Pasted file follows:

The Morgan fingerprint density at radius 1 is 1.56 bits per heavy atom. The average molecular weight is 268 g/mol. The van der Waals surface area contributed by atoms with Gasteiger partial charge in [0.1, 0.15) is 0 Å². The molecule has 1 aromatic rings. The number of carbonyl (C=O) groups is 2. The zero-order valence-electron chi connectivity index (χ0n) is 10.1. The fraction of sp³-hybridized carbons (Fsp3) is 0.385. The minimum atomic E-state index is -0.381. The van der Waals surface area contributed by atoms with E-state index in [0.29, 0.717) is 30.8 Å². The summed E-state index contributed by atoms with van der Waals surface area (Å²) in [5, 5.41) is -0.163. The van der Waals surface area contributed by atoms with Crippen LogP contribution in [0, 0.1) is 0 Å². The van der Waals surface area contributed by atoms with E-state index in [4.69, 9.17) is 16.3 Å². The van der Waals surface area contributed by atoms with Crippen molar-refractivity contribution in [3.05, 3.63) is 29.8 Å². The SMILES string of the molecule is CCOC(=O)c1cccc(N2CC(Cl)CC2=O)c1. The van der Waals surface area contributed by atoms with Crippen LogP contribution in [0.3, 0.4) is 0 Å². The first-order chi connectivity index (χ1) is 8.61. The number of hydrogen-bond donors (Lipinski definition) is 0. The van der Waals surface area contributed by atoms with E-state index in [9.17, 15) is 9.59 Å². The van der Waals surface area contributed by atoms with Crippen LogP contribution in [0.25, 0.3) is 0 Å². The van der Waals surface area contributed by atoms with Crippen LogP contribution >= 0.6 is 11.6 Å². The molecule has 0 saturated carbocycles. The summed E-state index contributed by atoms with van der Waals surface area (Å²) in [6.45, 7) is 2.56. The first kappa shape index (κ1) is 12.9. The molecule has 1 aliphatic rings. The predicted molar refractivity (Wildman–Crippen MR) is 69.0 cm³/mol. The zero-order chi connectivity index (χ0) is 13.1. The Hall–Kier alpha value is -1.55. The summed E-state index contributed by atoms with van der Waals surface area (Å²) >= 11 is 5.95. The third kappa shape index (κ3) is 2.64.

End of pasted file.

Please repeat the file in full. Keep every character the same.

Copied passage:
The Morgan fingerprint density at radius 1 is 1.56 bits per heavy atom. The average molecular weight is 268 g/mol. The van der Waals surface area contributed by atoms with Gasteiger partial charge in [0.1, 0.15) is 0 Å². The molecule has 1 aromatic rings. The number of carbonyl (C=O) groups is 2. The zero-order valence-electron chi connectivity index (χ0n) is 10.1. The fraction of sp³-hybridized carbons (Fsp3) is 0.385. The minimum atomic E-state index is -0.381. The van der Waals surface area contributed by atoms with E-state index in [0.29, 0.717) is 30.8 Å². The summed E-state index contributed by atoms with van der Waals surface area (Å²) in [5, 5.41) is -0.163. The van der Waals surface area contributed by atoms with Crippen LogP contribution in [0, 0.1) is 0 Å². The van der Waals surface area contributed by atoms with E-state index in [4.69, 9.17) is 16.3 Å². The van der Waals surface area contributed by atoms with Crippen molar-refractivity contribution in [3.05, 3.63) is 29.8 Å². The SMILES string of the molecule is CCOC(=O)c1cccc(N2CC(Cl)CC2=O)c1. The van der Waals surface area contributed by atoms with Crippen LogP contribution in [0.3, 0.4) is 0 Å². The first-order chi connectivity index (χ1) is 8.61. The number of hydrogen-bond donors (Lipinski definition) is 0. The van der Waals surface area contributed by atoms with E-state index in [9.17, 15) is 9.59 Å². The van der Waals surface area contributed by atoms with Crippen LogP contribution in [0.25, 0.3) is 0 Å². The van der Waals surface area contributed by atoms with Crippen LogP contribution >= 0.6 is 11.6 Å². The molecule has 0 saturated carbocycles. The summed E-state index contributed by atoms with van der Waals surface area (Å²) in [6.45, 7) is 2.56. The first kappa shape index (κ1) is 12.9. The molecule has 1 aliphatic rings. The predicted molar refractivity (Wildman–Crippen MR) is 69.0 cm³/mol. The zero-order chi connectivity index (χ0) is 13.1. The Hall–Kier alpha value is -1.55. The summed E-state index contributed by atoms with van der Waals surface area (Å²) >= 11 is 5.95. The third kappa shape index (κ3) is 2.64.